Ceramics Research Centre – UK

Past PhD Researcher: Philip Lee

Philip Lee lives in the UK and has been performing with clay since 2003. He has a BA in Ceramics from the University of Westminster (2001) and an MA in Fine Art from Central Saint Martins (2007). Philip Lee is a performance artist whose essential material is his own naked body and earth materials. His work is the result of an obsessive investigation into the nature of bodies. Live performance is central to his work. His body is covered with clay and pigments, transforming it so that it hovers in a space between human and object. Venues for his work have included The Courtauld Institute, Matts Gallery, The Nunnery Gallery in Bow, South Hill Park, the Design Museum, and LAB New York. Recently, Philip Lee has performed at the ceramics and glass research conference at the National Glass Centre in Sunderland (April 2011) and the ceramics research conference of the British Ceramics Biennial in Stoke-on-Trent (October 2011).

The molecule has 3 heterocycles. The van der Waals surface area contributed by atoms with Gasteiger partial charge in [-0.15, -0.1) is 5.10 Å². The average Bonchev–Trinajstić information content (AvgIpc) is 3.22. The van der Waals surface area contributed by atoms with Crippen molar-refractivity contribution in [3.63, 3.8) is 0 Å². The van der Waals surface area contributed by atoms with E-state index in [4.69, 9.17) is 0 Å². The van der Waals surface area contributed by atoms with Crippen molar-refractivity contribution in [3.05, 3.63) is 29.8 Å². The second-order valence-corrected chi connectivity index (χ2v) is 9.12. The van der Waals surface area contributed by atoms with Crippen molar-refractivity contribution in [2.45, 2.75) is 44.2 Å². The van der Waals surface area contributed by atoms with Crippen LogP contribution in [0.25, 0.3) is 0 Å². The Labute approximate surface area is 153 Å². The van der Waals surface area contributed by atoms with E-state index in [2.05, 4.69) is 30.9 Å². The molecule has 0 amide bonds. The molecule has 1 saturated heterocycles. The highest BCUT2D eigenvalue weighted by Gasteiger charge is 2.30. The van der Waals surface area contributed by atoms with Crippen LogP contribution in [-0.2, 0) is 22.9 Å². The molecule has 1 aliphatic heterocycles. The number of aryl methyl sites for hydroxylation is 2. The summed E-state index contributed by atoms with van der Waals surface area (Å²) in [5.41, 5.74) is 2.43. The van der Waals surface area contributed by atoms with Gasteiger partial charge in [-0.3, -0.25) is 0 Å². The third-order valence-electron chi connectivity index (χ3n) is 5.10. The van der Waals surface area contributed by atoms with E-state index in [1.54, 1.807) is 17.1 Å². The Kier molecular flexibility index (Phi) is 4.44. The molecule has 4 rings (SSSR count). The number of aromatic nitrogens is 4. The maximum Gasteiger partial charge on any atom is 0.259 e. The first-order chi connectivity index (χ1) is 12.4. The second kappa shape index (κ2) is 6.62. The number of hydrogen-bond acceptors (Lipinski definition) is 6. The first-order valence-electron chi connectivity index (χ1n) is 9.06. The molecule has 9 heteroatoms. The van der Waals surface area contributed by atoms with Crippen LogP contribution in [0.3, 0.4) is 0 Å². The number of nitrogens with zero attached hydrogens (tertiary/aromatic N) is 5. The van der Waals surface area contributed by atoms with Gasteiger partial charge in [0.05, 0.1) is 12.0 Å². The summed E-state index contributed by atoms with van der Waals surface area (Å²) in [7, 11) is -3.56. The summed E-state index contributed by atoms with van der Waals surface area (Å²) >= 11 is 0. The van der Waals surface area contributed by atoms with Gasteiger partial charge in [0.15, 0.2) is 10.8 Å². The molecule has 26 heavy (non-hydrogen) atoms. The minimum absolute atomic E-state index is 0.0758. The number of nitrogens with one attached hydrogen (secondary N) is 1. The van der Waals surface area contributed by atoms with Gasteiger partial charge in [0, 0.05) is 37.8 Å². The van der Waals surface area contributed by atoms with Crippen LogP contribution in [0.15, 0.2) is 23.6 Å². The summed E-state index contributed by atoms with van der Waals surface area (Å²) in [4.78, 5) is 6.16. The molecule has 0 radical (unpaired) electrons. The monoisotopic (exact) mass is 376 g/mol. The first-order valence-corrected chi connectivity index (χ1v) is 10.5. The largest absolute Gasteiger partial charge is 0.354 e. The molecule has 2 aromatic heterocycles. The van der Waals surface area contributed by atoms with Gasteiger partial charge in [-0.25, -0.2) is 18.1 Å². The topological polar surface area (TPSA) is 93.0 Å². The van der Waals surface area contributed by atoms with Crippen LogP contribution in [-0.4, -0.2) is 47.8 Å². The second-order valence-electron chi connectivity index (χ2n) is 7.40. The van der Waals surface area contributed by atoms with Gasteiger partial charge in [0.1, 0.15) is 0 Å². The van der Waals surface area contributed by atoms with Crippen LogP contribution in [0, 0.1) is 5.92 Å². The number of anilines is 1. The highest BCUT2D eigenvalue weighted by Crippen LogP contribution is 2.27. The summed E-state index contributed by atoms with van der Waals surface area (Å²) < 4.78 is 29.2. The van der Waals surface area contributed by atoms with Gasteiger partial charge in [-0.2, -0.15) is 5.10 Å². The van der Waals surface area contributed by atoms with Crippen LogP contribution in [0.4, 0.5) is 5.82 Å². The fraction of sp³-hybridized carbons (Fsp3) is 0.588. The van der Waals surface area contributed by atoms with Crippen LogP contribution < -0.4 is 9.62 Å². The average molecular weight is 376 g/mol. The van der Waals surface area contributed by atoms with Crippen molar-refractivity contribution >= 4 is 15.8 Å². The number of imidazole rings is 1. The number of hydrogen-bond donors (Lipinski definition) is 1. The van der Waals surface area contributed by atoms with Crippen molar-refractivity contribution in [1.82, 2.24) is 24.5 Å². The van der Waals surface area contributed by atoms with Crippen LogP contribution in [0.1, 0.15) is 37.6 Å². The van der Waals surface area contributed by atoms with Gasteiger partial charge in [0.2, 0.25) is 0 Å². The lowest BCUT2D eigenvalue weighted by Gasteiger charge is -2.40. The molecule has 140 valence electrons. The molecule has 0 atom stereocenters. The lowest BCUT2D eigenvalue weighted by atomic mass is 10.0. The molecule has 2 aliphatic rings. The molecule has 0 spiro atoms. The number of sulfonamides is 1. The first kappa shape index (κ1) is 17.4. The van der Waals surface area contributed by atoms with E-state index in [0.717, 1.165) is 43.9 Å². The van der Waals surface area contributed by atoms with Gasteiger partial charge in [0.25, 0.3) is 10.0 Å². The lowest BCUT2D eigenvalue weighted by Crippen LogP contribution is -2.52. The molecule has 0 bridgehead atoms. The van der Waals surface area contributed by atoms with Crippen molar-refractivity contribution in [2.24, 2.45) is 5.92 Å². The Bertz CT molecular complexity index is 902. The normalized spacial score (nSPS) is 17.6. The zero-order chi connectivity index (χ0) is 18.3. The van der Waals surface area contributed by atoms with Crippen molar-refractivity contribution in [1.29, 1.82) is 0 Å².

Philip Lee is researching into live performances that involve the use of unfired clay. His own work forms part of the research, and analysis of the processes of planning, execution, collaboration and reflection provide ways to approach the analysis of other artists’ work, which in turn impacts on his own performances. There are a number of artists (Kazuo Shiraga, Jim Melchert, Satoru Hoshino, Miguel Barceló & Josef Nadj and others.) whose art practice draws on both material practice, normally associated with crafts such as ceramics, and the conceptual traditions of experiential, time-based live performance art. These artists do not appear to be part of any group or movement and have yet to be investigated rigorously, although some have been described as ‘conceptual ceramicists’. Philip Lee’s research explores how his own work and that of these artists contribute perspectives on live performance practice, including on collaboration, liveness, how to document and archive performance, and theoretical contexts. A current project and exhibition, Do You Remember It… Or Weren’t You There?,enquires into whether contemporary art made in response to a live performance can create in the viewer a sense of the liveness of the original performance. Can ekphrasis (the conjuring up of the essence of a work of art, by another artist, in another art form) convey a sense of what it was like to witness a live performance, and therefore have a memory of it?